We’ve incubated this song from hazy memory to the dance floor. It all started with a thought—one of those nebulous things inside our head, that comes and goes. We grabbed on to this one, gave it VIP status, and shepherded it as it took on a life of its own. 

No harm done, because singing song lyrics at a bar is innocuous. When we have an idea that we want to bring into the world, many of us go through a similar process—trying it out in our head through multiple iterations, getting used to it, and finally, shoving it out the door. 

A Healthy Skepticism

The ability to decide which thoughts have merit—or at least do not have the potential to cause harm—is paramount. 

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R.E.S.T.—A Guided Practice for the Tired and Weary

Is mindfulness really for everyone? It depends on whose voices are allowed to respond to this question. Western mindfulness often presents practices as universally beneficial, making the obvious answer seem to be yes. But does mindfulness mean the same thing to everyone? Do all practices fit all people? Have we fully considered ancestral grief, transgenerational trauma, nervous systems, and brain science when we define mindfulness practice? Although we frequently use words like diversity and inclusion in mindfulness communities, are we truly mindful of how complex and neurodiverse we are as human beings?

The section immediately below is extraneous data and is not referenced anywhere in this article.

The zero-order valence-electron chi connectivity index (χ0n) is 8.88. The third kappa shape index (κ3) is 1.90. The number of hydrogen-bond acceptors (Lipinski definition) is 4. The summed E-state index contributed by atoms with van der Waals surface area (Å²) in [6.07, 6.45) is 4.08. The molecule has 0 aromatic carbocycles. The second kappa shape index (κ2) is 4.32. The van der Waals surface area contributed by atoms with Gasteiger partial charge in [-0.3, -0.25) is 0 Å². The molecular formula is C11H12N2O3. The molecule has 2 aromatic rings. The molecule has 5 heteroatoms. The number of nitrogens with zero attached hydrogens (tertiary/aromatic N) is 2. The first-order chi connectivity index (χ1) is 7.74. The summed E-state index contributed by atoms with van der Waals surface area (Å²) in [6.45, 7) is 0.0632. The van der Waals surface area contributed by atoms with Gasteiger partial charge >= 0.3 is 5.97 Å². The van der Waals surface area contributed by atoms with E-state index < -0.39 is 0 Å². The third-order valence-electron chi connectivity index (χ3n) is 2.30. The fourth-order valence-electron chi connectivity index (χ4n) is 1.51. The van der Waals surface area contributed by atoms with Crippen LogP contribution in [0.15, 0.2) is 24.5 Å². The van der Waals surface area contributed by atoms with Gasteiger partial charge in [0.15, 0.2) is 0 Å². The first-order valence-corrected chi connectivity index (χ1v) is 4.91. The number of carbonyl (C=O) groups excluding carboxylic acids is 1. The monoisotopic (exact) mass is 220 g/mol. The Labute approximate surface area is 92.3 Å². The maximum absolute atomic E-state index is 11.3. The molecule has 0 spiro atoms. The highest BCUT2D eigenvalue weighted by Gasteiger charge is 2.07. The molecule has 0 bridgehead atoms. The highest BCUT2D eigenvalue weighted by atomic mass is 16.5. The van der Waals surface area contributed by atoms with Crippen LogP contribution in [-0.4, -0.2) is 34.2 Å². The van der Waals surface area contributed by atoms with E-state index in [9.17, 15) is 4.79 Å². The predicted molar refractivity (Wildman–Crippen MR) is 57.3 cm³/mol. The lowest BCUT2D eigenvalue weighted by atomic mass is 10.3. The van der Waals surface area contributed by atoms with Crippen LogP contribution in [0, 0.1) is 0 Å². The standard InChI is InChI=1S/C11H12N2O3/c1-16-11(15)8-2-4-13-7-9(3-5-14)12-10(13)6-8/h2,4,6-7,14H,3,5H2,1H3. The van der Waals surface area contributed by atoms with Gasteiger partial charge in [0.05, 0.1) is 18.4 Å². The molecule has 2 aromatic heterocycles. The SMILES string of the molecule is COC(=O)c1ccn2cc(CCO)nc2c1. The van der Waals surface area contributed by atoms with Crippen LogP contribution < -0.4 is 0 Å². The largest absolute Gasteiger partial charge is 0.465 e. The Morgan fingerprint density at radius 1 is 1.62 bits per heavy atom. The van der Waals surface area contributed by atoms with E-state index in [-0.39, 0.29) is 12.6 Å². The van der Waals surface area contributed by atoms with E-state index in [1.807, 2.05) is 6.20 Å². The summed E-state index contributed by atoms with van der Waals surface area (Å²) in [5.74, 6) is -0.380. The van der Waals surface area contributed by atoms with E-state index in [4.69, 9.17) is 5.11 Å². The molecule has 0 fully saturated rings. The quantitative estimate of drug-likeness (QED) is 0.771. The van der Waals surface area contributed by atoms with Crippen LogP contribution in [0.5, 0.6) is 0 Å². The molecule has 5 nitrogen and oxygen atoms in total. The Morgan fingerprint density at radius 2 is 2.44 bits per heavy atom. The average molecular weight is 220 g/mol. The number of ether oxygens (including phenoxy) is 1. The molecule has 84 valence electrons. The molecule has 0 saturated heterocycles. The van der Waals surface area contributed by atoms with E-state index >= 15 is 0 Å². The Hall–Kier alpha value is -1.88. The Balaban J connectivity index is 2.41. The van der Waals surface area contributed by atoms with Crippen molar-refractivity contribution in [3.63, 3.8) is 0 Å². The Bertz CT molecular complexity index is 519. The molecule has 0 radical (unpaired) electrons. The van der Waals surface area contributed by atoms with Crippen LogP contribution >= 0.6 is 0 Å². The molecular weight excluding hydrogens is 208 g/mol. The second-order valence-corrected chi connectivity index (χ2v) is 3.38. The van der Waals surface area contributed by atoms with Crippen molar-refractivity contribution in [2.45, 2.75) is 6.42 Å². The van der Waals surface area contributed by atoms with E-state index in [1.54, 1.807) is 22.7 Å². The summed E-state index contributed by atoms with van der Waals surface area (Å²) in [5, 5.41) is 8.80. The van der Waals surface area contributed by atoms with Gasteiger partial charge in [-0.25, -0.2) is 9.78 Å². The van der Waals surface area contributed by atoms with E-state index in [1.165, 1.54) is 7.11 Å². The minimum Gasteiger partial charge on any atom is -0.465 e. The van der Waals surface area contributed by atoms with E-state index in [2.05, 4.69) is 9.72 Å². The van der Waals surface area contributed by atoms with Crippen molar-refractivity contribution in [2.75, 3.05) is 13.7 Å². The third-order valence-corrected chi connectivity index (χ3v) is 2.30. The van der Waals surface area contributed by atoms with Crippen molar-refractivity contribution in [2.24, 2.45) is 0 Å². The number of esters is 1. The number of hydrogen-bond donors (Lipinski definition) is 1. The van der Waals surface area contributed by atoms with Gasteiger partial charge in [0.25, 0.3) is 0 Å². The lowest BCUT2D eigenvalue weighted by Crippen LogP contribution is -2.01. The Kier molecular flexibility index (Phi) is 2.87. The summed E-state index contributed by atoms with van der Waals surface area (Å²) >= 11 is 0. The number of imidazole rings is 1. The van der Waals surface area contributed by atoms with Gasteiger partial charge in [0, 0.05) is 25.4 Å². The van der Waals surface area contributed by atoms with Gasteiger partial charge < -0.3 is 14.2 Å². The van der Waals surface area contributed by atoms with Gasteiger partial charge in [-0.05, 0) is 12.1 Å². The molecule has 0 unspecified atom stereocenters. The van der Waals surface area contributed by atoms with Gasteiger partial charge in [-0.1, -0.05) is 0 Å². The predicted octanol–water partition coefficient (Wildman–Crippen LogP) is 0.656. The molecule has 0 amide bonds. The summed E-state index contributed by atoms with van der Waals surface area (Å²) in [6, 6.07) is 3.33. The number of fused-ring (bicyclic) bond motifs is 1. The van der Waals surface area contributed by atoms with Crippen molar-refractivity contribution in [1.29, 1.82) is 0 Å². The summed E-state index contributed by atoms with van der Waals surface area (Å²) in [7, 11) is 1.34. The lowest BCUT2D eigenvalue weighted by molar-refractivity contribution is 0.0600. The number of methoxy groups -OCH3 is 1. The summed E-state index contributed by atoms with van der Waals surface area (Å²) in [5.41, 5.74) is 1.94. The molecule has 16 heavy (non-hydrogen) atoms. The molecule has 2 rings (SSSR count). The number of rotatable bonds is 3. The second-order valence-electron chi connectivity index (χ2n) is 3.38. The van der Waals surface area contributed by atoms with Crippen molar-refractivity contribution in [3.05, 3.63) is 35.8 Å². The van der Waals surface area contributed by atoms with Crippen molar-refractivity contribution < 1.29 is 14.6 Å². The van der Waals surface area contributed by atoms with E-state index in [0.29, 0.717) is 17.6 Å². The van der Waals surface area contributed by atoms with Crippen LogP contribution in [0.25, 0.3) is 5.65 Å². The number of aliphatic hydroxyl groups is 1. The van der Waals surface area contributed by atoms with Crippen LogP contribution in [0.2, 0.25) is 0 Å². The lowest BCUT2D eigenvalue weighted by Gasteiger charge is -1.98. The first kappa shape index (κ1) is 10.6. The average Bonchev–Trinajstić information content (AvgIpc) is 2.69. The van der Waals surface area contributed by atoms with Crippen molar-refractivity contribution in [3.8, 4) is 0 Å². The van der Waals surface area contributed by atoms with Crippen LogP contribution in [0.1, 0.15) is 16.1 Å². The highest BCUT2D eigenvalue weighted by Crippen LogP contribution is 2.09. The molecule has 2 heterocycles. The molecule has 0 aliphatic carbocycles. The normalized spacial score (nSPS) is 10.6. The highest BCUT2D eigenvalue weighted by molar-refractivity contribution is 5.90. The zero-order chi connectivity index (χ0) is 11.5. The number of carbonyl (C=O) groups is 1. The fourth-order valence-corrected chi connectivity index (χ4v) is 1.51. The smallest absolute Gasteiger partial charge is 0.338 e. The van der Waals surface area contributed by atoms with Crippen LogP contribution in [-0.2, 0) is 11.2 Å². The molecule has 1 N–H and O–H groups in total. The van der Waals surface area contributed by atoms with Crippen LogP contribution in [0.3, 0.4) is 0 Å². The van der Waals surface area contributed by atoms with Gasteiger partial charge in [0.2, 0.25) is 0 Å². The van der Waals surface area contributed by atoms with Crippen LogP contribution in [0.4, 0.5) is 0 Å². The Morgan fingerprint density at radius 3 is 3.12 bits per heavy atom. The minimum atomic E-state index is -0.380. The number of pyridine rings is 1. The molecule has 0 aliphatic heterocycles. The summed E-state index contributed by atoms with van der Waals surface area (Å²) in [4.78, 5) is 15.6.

It’s unrealistic to assume that our psyches are somehow magically separate from the ever-present social and political chaos that we are forced to exist in.

Often, in my personal practice, I contemplate the fact that many people experience a great deal of stress while trying to focus on the breath and control their attention for long periods of time. In fact, mindfulness practices that instruct people to confront their inner world directly, and to quiet the mind, can feel very disorienting for BIPOC, trauma survivors, people from marginalized communities, and even those of us who are simply exhausted due to hardships and life. Not to mention, many of us who find ourselves living in the abovementioned identity locations and communities are survivors of a racist, capitalist, and patriarchal society that devalues our bodies, rest, relaxation, and our very existence. 

It’s unrealistic to assume that our psyches are somehow magically separate from the ever-present social and political chaos that we are forced to exist in. The impact of systemic injustice lives in the tissues of our bodies and within the corners of our psyches. And these are the realities we should consider when discussing mindfulness and meditation.

It is essential, now more than ever, that we find ways to pause, grieve, and feel the fullness of reconnecting with the ritual of resting and being aware.